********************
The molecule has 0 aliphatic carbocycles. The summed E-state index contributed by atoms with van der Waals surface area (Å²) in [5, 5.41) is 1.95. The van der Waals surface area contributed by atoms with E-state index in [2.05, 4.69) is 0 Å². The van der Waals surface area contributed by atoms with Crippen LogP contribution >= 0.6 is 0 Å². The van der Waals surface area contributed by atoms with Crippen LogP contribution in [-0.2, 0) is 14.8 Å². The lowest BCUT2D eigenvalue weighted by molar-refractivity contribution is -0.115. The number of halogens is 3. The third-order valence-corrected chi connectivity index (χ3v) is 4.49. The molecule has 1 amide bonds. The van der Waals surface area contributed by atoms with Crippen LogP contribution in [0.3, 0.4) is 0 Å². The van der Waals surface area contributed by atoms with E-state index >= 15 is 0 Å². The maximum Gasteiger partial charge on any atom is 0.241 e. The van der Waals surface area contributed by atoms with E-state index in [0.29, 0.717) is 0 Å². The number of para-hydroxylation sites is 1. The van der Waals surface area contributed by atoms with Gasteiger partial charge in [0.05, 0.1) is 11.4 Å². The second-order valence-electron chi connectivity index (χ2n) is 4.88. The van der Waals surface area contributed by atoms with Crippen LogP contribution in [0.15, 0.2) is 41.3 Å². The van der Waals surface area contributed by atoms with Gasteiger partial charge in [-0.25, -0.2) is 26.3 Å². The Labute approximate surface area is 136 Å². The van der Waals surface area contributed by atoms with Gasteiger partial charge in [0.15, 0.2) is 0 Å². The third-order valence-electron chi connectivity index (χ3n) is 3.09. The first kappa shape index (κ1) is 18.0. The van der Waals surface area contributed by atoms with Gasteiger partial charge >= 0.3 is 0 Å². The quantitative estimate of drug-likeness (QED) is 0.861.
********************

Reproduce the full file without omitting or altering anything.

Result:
The molecule has 0 aliphatic carbocycles. The summed E-state index contributed by atoms with van der Waals surface area (Å²) in [5, 5.41) is 1.95. The van der Waals surface area contributed by atoms with E-state index in [2.05, 4.69) is 0 Å². The van der Waals surface area contributed by atoms with Crippen LogP contribution >= 0.6 is 0 Å². The van der Waals surface area contributed by atoms with Crippen LogP contribution in [-0.2, 0) is 14.8 Å². The lowest BCUT2D eigenvalue weighted by molar-refractivity contribution is -0.115. The number of halogens is 3. The third-order valence-corrected chi connectivity index (χ3v) is 4.49. The molecule has 1 amide bonds. The van der Waals surface area contributed by atoms with Crippen LogP contribution in [0.3, 0.4) is 0 Å². The van der Waals surface area contributed by atoms with E-state index >= 15 is 0 Å². The maximum Gasteiger partial charge on any atom is 0.241 e. The van der Waals surface area contributed by atoms with E-state index in [0.29, 0.717) is 0 Å². The number of para-hydroxylation sites is 1. The van der Waals surface area contributed by atoms with Gasteiger partial charge in [0.05, 0.1) is 11.4 Å². The second-order valence-electron chi connectivity index (χ2n) is 4.88. The van der Waals surface area contributed by atoms with Crippen LogP contribution in [0.15, 0.2) is 41.3 Å². The van der Waals surface area contributed by atoms with Gasteiger partial charge in [-0.25, -0.2) is 26.3 Å². The Labute approximate surface area is 136 Å². The van der Waals surface area contributed by atoms with Gasteiger partial charge in [0.15, 0.2) is 0 Å². The third-order valence-electron chi connectivity index (χ3n) is 3.09. The first kappa shape index (κ1) is 18.0. The van der Waals surface area contributed by atoms with Gasteiger partial charge >= 0.3 is 0 Å². The quantitative estimate of drug-likeness (QED) is 0.861.